Lennert Hillege, NSC, speaks about the challenges of shooting "Occupied City", by Steve McQueen

Time After Time, by François Reumont

[ English ] [ français ]

British director and contemporary artist Steve McQueen presents with Occupied City an atypical film ; altogether a tribute, a meditation on memory and archival work. This four hour documentary presented at Cannes draws a parallel between five years of German occupation in Amsterdam (with sound) and contemporary images of the pandemic filmed throughout a three year span. Dutch cinematographer Lennert Hillege, NSC, was in charge of the cinematography, shot on film. (FR)

How did you end up working on this film ?

Lennert Hillege : Steve McQueen and I are pretty much neighbours, and sometimes we bump into each other in the supermarket ! But all jokes aside, the ’Family Affair Films’ producer, Floor Onrust, is an old acquaintance. We met in film school and she introduced me to Steve, so that’s how the relationship developed with Steve and his wife, Bianca Stigtert, who is also Dutch and the author of the book on which the film is based.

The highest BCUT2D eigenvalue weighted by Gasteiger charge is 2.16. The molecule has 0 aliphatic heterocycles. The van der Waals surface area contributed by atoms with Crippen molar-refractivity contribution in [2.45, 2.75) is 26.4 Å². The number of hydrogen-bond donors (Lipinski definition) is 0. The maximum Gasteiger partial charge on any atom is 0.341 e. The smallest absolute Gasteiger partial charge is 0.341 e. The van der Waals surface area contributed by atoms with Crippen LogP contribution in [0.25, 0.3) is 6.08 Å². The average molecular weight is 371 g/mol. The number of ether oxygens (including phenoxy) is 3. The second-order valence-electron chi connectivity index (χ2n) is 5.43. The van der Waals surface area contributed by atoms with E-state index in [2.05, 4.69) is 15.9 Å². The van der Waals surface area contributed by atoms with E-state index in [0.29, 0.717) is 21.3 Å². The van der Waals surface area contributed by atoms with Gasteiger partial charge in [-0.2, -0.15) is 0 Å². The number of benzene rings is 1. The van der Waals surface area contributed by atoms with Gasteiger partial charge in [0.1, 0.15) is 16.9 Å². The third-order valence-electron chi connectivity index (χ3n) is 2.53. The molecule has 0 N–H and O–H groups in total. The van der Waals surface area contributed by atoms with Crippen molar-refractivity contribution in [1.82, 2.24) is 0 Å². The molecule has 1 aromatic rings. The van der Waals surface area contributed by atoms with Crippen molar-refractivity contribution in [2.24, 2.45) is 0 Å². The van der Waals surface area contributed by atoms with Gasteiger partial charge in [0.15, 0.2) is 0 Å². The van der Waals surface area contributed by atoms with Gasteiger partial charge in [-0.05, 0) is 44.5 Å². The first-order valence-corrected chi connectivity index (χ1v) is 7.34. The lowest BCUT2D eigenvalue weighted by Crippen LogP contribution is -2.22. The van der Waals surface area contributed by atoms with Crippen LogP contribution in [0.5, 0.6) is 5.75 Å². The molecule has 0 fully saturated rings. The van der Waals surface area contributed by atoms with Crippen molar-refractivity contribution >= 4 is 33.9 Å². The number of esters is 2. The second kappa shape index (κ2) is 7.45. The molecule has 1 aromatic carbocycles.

The book is a very factual and cold analysis of the events that happened in the capital, similar to a phone book. Each address is listed, with a description of what happened without any emotional or dramatic tone.

How did you approach such a project ?

LH : LeThe filming was spread over almost three years, in blocks, by adapting our shoot to the events happening around us. The book served as a guide which listed all the addresses, some of which necessarily required more preparation than others (the museum, the concert hall, etc.), but it was above all a sort of ’marathon’, given the considerable number of places listed in the book. In fact, we shot much more than the 4-hour version presented on the Croisette. The full version of this project might be released later, in a much longer format...

Something striking when you see the film is the human element. In almost every shot, something happens. Sometimes it seems insignificant, sometimes it seems to be a rare moment, as for example the bicycle accident that you filmed in a street at night.